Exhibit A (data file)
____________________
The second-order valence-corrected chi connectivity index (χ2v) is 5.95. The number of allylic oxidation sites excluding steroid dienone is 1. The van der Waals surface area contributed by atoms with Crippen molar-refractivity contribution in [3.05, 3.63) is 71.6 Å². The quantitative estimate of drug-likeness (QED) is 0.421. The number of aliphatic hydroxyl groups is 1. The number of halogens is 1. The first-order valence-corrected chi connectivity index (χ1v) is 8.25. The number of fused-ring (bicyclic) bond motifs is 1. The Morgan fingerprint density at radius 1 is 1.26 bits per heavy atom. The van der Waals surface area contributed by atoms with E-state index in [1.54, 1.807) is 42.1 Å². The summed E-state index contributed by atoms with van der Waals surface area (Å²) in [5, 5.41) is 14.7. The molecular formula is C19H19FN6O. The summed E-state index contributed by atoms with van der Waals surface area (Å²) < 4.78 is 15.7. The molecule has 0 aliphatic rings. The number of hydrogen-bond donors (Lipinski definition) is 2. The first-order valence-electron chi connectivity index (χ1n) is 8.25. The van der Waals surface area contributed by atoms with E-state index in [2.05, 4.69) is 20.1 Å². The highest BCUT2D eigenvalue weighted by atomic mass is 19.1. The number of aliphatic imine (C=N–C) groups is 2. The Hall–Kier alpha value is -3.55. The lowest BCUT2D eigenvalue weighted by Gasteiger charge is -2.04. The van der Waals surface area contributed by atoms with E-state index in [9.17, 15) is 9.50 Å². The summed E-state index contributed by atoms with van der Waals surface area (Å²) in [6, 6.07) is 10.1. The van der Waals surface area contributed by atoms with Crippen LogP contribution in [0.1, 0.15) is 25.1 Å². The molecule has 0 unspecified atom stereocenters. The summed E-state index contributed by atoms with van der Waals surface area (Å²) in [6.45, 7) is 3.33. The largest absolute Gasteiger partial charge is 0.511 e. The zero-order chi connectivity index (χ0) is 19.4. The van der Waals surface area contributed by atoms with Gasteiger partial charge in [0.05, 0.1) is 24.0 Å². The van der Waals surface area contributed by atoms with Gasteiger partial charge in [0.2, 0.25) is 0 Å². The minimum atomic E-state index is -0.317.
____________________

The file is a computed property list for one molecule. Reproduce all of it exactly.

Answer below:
The second-order valence-corrected chi connectivity index (χ2v) is 5.95. The number of allylic oxidation sites excluding steroid dienone is 1. The van der Waals surface area contributed by atoms with Crippen molar-refractivity contribution in [3.05, 3.63) is 71.6 Å². The quantitative estimate of drug-likeness (QED) is 0.421. The number of aliphatic hydroxyl groups is 1. The number of halogens is 1. The first-order valence-corrected chi connectivity index (χ1v) is 8.25. The number of fused-ring (bicyclic) bond motifs is 1. The Morgan fingerprint density at radius 1 is 1.26 bits per heavy atom. The van der Waals surface area contributed by atoms with E-state index in [1.54, 1.807) is 42.1 Å². The summed E-state index contributed by atoms with van der Waals surface area (Å²) in [5, 5.41) is 14.7. The molecular formula is C19H19FN6O. The summed E-state index contributed by atoms with van der Waals surface area (Å²) < 4.78 is 15.7. The molecule has 0 aliphatic rings. The number of hydrogen-bond donors (Lipinski definition) is 2. The first-order valence-electron chi connectivity index (χ1n) is 8.25. The van der Waals surface area contributed by atoms with E-state index in [2.05, 4.69) is 20.1 Å². The highest BCUT2D eigenvalue weighted by atomic mass is 19.1. The number of aliphatic imine (C=N–C) groups is 2. The Hall–Kier alpha value is -3.55. The lowest BCUT2D eigenvalue weighted by Gasteiger charge is -2.04. The van der Waals surface area contributed by atoms with E-state index in [9.17, 15) is 9.50 Å². The summed E-state index contributed by atoms with van der Waals surface area (Å²) in [6, 6.07) is 10.1. The van der Waals surface area contributed by atoms with Crippen LogP contribution in [0.1, 0.15) is 25.1 Å². The molecule has 0 unspecified atom stereocenters. The summed E-state index contributed by atoms with van der Waals surface area (Å²) in [6.45, 7) is 3.33. The largest absolute Gasteiger partial charge is 0.511 e. The zero-order chi connectivity index (χ0) is 19.4. The van der Waals surface area contributed by atoms with Gasteiger partial charge in [0.05, 0.1) is 24.0 Å². The van der Waals surface area contributed by atoms with Gasteiger partial charge in [0.2, 0.25) is 0 Å². The minimum atomic E-state index is -0.317.